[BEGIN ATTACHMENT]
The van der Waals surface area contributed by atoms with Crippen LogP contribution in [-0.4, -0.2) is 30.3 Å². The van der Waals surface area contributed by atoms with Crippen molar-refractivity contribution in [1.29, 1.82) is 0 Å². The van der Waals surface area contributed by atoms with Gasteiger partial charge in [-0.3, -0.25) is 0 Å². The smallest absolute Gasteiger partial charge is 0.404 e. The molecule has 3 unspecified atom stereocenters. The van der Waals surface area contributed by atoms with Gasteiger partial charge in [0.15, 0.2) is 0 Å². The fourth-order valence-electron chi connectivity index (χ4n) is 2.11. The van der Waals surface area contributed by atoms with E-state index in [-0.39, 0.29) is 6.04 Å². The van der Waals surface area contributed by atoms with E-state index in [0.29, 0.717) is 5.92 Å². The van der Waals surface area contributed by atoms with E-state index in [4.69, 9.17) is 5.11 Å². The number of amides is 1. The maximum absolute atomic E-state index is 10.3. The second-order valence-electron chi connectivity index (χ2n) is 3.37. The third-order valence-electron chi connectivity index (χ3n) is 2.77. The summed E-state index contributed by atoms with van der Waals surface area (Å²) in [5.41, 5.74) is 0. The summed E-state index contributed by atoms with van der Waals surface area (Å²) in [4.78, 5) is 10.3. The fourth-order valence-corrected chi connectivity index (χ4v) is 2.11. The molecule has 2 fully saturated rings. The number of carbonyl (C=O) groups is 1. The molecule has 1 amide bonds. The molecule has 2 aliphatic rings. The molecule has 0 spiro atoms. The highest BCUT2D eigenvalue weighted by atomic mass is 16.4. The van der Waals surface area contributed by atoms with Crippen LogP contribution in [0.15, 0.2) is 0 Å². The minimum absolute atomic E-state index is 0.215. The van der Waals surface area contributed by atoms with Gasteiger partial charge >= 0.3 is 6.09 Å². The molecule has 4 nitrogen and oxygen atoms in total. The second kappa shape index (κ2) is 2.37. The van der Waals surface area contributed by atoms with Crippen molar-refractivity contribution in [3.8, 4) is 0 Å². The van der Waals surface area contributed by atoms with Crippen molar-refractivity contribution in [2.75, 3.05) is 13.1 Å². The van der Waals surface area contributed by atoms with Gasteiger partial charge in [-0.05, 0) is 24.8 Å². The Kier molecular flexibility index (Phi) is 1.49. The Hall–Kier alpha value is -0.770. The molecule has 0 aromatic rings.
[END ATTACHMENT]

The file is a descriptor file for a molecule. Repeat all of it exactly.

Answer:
The van der Waals surface area contributed by atoms with Crippen LogP contribution in [-0.4, -0.2) is 30.3 Å². The van der Waals surface area contributed by atoms with Crippen molar-refractivity contribution in [1.29, 1.82) is 0 Å². The van der Waals surface area contributed by atoms with Gasteiger partial charge in [-0.3, -0.25) is 0 Å². The smallest absolute Gasteiger partial charge is 0.404 e. The molecule has 3 unspecified atom stereocenters. The van der Waals surface area contributed by atoms with Gasteiger partial charge in [0.15, 0.2) is 0 Å². The fourth-order valence-electron chi connectivity index (χ4n) is 2.11. The van der Waals surface area contributed by atoms with E-state index in [-0.39, 0.29) is 6.04 Å². The van der Waals surface area contributed by atoms with E-state index in [0.29, 0.717) is 5.92 Å². The van der Waals surface area contributed by atoms with E-state index in [4.69, 9.17) is 5.11 Å². The number of amides is 1. The maximum absolute atomic E-state index is 10.3. The second-order valence-electron chi connectivity index (χ2n) is 3.37. The third-order valence-electron chi connectivity index (χ3n) is 2.77. The summed E-state index contributed by atoms with van der Waals surface area (Å²) in [5.41, 5.74) is 0. The summed E-state index contributed by atoms with van der Waals surface area (Å²) in [4.78, 5) is 10.3. The fourth-order valence-corrected chi connectivity index (χ4v) is 2.11. The molecule has 2 fully saturated rings. The number of carbonyl (C=O) groups is 1. The molecule has 1 amide bonds. The molecule has 2 aliphatic rings. The molecule has 0 spiro atoms. The highest BCUT2D eigenvalue weighted by atomic mass is 16.4. The van der Waals surface area contributed by atoms with Crippen LogP contribution in [0.15, 0.2) is 0 Å². The minimum absolute atomic E-state index is 0.215. The van der Waals surface area contributed by atoms with Gasteiger partial charge >= 0.3 is 6.09 Å². The molecule has 4 nitrogen and oxygen atoms in total. The second kappa shape index (κ2) is 2.37. The van der Waals surface area contributed by atoms with Crippen molar-refractivity contribution in [3.8, 4) is 0 Å². The van der Waals surface area contributed by atoms with Crippen molar-refractivity contribution in [2.75, 3.05) is 13.1 Å². The van der Waals surface area contributed by atoms with Gasteiger partial charge in [-0.05, 0) is 24.8 Å². The Kier molecular flexibility index (Phi) is 1.49. The Hall–Kier alpha value is -0.770. The molecule has 0 aromatic rings.